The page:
The wrapper looks great, dark and oily without big veins. The head is well rolled and quite flat so this is the perfect cigar to be punched. There is a strong hay aroma coming from the cigar. The construction feels good, no soft spots or plugs, all evenly packed. The cold draw is a little on the loose side and except for a very mild pepper on the tip of my tongue I don’t taste much.


You have read this before but I grabbed my trusted vintage Ronson, older than both me and Jesper and probably still in a better shape, to light this cigar. It’s easy to light the cigar and I taste a very nice and full coffee flavor with a hint of red pepper. After half an inch I taste a dark wood with a little pepper. The cigar gets a little spicier too with walnuts on the background, very mild though.


After a third the walnut flavor is growing stronger, well matched with the equally strong wood and a little pepper. Halfway walnut is the dominant flavor. After two thirds I taste a strong citrus with the nuts, overpowering the nuts a little.


The smoke is thick and luscious and white as can be. The ash is also very light colored and quite firm. The burn is good and the draw is better than during the cold draw. This cigar is medium plus bodied and full flavored. The smoke time was little over 90 minutes.

Would I buy this cigar again? Yes, this is a very nice smoke

Score: 91

91

Categories: 91, Dominican cigars, Splendid, Tabacalera Palma | Tags: , , , , , | 2 Comments

Santiago Maduro Robusto

Santiago Cigars is a new brand from Nicaragua and I met the owners at the largest tobacco trade show in the world, intertabac in Dortmund, last September. Online there is not a lot of information about the brand, just that it’s named after the first capitol of Nicaragua and that the cigar is made by the Plasencia family. Now that last piece of information is interesting for the cigar geeks among us that know the Plasencia’s and recognize their importance in the cigar industry. They are amongst the largest tobacco growers and cigar producers in both Nicaragua and Honduras, they make cigars for a lot of brands like several Alec Bradley lines, Casa Magna for the Quesada family and many more next to a few lines for themselves and in Honduras they have a joined operation with Rocky Patel. That’s just the cigars they produce but their tobacco is sold to almost everybody. That’s how important the Plasencia family is and why my friend Jonathan Drew calls them ‘the octopus’ in an endearing way. And even though they are so important it’s still a humble and down to earth family who does a lot of charity for the less fortunate.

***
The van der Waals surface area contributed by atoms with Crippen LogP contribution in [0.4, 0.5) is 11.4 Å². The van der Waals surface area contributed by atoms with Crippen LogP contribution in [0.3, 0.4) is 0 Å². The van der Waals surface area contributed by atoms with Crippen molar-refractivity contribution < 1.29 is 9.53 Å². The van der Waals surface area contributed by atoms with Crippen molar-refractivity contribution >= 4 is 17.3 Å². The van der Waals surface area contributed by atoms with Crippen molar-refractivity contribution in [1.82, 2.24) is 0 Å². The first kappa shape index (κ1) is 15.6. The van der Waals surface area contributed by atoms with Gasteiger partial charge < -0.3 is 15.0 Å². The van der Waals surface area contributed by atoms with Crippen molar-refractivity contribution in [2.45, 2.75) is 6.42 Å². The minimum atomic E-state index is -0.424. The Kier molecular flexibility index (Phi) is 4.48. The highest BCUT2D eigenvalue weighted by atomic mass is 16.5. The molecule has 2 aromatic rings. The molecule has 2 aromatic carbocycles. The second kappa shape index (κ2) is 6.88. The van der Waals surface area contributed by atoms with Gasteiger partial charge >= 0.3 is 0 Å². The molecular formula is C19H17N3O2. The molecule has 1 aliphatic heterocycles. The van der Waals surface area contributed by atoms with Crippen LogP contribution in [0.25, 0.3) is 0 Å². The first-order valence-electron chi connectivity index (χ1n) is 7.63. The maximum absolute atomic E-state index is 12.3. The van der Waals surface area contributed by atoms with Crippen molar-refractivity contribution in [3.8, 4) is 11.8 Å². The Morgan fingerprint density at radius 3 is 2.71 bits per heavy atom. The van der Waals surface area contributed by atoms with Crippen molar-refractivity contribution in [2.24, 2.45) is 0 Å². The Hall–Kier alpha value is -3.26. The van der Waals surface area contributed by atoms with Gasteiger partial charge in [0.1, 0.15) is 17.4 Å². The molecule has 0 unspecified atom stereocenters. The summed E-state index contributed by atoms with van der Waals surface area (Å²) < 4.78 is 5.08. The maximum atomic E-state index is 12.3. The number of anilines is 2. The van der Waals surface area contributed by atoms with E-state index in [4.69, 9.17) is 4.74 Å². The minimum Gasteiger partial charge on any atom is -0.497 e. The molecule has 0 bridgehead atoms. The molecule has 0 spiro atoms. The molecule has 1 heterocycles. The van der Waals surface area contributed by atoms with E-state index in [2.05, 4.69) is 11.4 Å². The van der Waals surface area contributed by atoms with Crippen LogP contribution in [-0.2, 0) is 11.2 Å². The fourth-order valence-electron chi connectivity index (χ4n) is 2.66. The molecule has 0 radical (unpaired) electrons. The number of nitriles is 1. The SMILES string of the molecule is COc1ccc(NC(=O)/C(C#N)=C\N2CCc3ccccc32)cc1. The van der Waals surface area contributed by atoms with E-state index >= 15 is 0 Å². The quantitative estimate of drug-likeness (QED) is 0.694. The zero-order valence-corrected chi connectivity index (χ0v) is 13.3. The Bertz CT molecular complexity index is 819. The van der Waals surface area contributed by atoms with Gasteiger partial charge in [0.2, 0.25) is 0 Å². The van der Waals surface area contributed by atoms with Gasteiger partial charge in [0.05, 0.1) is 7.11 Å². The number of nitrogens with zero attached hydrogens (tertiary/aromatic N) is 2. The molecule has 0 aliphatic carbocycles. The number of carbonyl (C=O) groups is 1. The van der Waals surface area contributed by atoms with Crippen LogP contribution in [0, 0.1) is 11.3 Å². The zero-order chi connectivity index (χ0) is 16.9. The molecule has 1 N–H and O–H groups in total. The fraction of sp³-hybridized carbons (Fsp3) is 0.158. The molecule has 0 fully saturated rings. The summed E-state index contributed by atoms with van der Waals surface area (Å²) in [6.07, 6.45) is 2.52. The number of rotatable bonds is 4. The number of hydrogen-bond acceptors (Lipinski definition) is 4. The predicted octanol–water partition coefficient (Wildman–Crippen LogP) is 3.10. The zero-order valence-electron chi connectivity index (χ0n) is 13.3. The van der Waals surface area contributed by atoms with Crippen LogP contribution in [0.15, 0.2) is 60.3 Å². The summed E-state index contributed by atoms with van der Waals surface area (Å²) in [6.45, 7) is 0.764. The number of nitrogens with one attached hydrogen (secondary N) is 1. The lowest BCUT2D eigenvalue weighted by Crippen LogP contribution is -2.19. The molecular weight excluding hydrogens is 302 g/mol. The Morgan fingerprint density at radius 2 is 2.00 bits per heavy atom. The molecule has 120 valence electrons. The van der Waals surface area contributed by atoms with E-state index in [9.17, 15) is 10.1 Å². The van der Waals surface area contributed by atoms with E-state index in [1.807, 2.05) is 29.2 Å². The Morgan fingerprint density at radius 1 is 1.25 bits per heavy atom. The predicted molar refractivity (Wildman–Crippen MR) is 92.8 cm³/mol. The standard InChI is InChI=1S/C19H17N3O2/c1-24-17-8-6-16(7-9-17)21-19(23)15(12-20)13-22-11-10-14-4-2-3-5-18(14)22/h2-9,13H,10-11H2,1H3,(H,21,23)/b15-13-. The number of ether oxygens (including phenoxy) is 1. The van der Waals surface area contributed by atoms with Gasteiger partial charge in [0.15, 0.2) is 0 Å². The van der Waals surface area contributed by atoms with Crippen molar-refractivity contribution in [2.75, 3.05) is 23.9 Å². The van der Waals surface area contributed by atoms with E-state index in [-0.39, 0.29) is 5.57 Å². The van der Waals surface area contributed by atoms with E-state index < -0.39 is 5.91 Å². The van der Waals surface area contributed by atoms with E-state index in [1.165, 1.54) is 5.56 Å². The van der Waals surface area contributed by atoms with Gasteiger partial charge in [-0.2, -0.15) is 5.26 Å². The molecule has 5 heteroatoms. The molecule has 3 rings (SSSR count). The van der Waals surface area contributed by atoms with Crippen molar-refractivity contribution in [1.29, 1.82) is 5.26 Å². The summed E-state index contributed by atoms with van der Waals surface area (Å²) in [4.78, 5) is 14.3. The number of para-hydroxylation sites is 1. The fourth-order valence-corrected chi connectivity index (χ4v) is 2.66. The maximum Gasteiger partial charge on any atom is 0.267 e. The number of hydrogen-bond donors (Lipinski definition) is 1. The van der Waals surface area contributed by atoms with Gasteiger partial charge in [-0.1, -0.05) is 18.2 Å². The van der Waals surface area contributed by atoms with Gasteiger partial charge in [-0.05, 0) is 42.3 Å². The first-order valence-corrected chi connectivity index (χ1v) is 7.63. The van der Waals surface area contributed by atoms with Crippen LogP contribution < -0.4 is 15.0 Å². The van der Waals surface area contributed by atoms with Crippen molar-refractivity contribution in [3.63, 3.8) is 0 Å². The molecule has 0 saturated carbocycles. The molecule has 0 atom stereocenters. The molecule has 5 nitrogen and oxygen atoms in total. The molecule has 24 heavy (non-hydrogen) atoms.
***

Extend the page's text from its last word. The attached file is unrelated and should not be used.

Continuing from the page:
Now about the cigar, it’s a 5×50 box pressed robusto with a double band. The wrapper is a San Andres Maduro from Mexico with a Nicaraguan binder and filler tobacco from both Mexico and Nicaragua. The ring is nice and detailed but the 2nd ring is so off color with the regular band, the red just isn’t a match and I would never have picked that color scheme. The wrapper is beautiful though and the cigar is beautifully made with a well rounded top. The construction feels good and the cigar has a mild barnyard aroma. I decided to punch the cigar instead of cutting it. The cold draw is great with a mild pepper and raisin flavor.